The difference between America and Israel? There isn’t one

The difference between America and Israel? There isn’t one

Netanyahu knows he can get away with anything in America, says Robert Fisk
Families clubbing together to build their own affordable accommodation

Do It Yourself approach to securing a new house

Community land trusts marking a new trend for taking the initiative away from developers
Head of WWF UK: We didn’t send Cameron to the Arctic to see green ideas freeze

David Nussbaum: We didn’t send Cameron to the Arctic to see green ideas freeze

The head of WWF UK remains sanguine despite the Government’s failure to live up to its pledges on the environment
Author Kazuo Ishiguro on being inspired by shoot-outs and samurai

Author Kazuo Ishiguro on being inspired by shoot-outs and samurai

Set in a mythologised 5th-century Britain, ‘The Buried Giant’ is a strange beast
With money, corruption and drugs, this monk fears Buddhism in Thailand is a ‘poisoned fruit’

Money, corruption and drugs

The monk who fears Buddhism in Thailand is a ‘poisoned fruit’
America's first slavery museum established at Django Unchained plantation - 150 years after slavery outlawed

150 years after it was outlawed...

... America's first slavery museum is established in Louisiana
Kelly Clarkson: How I snubbed Simon Cowell and become a Grammy-winning superstar

Kelly Clarkson: How I snubbed Simon Cowell and become a Grammy-winning superstar

The first 'American Idol' winner on how she manages to remain her own woman – Jane Austen fascination and all
Tony Oursler on exploring our uneasy relationship with technology with his new show

You won't believe your eyes

Tony Oursler's new show explores our uneasy relationship with technology. He's one of a growing number of artists with that preoccupation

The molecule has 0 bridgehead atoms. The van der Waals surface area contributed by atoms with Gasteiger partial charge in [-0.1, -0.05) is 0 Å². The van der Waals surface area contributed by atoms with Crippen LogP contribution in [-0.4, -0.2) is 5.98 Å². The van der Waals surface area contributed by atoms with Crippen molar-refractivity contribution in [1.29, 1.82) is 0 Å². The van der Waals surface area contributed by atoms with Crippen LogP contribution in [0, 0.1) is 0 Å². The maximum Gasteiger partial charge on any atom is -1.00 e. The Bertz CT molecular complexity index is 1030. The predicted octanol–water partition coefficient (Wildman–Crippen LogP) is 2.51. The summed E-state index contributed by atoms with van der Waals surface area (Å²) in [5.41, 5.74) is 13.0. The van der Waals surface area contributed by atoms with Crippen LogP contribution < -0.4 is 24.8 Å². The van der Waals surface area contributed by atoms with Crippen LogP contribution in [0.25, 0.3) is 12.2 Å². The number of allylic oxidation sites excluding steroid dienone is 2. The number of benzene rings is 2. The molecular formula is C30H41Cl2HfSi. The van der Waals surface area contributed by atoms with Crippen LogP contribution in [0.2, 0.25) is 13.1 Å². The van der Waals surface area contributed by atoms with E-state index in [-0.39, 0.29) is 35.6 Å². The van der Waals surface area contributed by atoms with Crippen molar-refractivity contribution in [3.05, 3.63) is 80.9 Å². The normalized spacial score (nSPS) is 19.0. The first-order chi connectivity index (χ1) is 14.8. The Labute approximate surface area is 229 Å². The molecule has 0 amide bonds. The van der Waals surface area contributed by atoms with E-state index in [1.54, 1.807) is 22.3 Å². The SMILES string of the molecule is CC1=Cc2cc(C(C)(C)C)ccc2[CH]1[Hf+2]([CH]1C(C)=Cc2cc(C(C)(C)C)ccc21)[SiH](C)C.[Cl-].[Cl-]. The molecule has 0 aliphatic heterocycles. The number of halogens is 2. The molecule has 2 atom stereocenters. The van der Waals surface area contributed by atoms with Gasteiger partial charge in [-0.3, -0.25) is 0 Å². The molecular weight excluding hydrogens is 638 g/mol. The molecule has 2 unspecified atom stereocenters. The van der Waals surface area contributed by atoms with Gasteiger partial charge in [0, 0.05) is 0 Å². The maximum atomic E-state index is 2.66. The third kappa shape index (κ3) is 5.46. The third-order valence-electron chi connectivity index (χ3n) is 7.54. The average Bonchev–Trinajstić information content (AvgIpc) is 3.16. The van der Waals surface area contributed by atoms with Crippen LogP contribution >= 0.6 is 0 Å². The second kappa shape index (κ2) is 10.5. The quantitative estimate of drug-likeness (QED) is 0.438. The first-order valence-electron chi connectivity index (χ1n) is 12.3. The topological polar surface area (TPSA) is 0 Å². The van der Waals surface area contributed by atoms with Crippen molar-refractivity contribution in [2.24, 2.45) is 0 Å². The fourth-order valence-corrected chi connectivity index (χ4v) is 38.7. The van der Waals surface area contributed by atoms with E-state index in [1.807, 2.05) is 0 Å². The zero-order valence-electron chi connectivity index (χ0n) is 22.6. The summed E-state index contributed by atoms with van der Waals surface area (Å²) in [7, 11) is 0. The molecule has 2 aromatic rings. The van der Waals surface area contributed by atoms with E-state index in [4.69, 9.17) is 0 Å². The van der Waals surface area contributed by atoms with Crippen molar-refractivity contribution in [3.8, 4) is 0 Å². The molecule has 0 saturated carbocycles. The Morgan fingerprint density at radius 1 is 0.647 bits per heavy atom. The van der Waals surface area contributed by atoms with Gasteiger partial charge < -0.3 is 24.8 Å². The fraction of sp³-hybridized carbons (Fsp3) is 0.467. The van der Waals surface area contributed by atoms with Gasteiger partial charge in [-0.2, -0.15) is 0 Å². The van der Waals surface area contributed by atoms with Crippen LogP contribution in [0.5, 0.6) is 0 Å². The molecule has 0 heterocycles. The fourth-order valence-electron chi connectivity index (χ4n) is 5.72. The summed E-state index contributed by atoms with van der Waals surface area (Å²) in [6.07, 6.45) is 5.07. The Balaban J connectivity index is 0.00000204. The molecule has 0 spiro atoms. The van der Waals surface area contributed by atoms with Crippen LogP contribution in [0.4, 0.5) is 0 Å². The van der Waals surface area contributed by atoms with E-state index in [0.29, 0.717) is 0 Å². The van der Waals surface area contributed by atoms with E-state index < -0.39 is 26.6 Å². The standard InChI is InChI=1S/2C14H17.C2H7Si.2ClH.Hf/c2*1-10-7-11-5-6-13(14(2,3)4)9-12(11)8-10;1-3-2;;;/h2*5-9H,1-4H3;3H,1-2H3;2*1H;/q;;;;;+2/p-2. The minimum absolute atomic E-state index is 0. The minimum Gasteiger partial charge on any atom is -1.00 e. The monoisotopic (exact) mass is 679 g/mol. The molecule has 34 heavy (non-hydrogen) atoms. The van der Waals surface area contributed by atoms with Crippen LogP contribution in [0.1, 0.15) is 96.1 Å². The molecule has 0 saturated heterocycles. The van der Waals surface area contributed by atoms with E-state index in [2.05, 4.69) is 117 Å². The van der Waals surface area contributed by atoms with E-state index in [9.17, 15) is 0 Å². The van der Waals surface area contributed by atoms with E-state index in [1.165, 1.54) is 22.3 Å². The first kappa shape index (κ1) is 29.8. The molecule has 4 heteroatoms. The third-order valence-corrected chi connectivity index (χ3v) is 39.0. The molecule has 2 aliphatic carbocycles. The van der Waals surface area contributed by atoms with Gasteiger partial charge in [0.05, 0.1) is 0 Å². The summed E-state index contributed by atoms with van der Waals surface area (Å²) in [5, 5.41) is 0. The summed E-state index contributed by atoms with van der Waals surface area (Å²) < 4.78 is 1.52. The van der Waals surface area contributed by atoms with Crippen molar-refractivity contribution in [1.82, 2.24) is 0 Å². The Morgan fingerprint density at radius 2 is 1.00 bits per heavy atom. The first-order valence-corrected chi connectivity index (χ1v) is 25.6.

Ian Herbert: Peter Moores must go. He should never have been brought back to fail again

Moores must go. He should never have been brought back to fail again

The England coach leaves players to find solutions - which makes you wonder where he adds value, says Ian Herbert
War with Isis: Fears that the looming battle for Mosul will unleash 'a million refugees'

The battle for Mosul will unleash 'a million refugees'

Aid agencies prepare for vast exodus following planned Iraqi offensive against the Isis-held city, reports Patrick Cockburn
Yvette Cooper: We can't lose the election. There's too much on the line

Yvette Cooper: We can't lose the election. There's too much on the line

The shadow Home Secretary on fighting radical Islam, protecting children, and why anyone in Labour who's thinking beyond May must 'sort themselves out'
A bad week for the Greens: Leader Natalie Bennett's 'car crash' radio interview is followed by Brighton council's failure to set a budget due to infighting

It's not easy being Green

After a bad week in which its leader had a public meltdown and its only city council couldn't agree on a budget vote, what next for the alternative party? It's over to Caroline Lucas to find out
Gorillas nearly missed: BBC producers didn't want to broadcast Sir David Attenborough's famed Rwandan encounter

Gorillas nearly missed

BBC producers didn't want to broadcast Sir David Attenborough's famed Rwandan encounter
Downton Abbey effect sees impoverished Italian nobles inspired to open their doors to paying guests for up to €650 a night

The Downton Abbey effect

Impoverished Italian nobles are opening their doors to paying guests, inspired by the TV drama
China's wild panda numbers have increased by 17% since 2003, new census reveals

China's wild panda numbers on the up

New census reveals 17% since 2003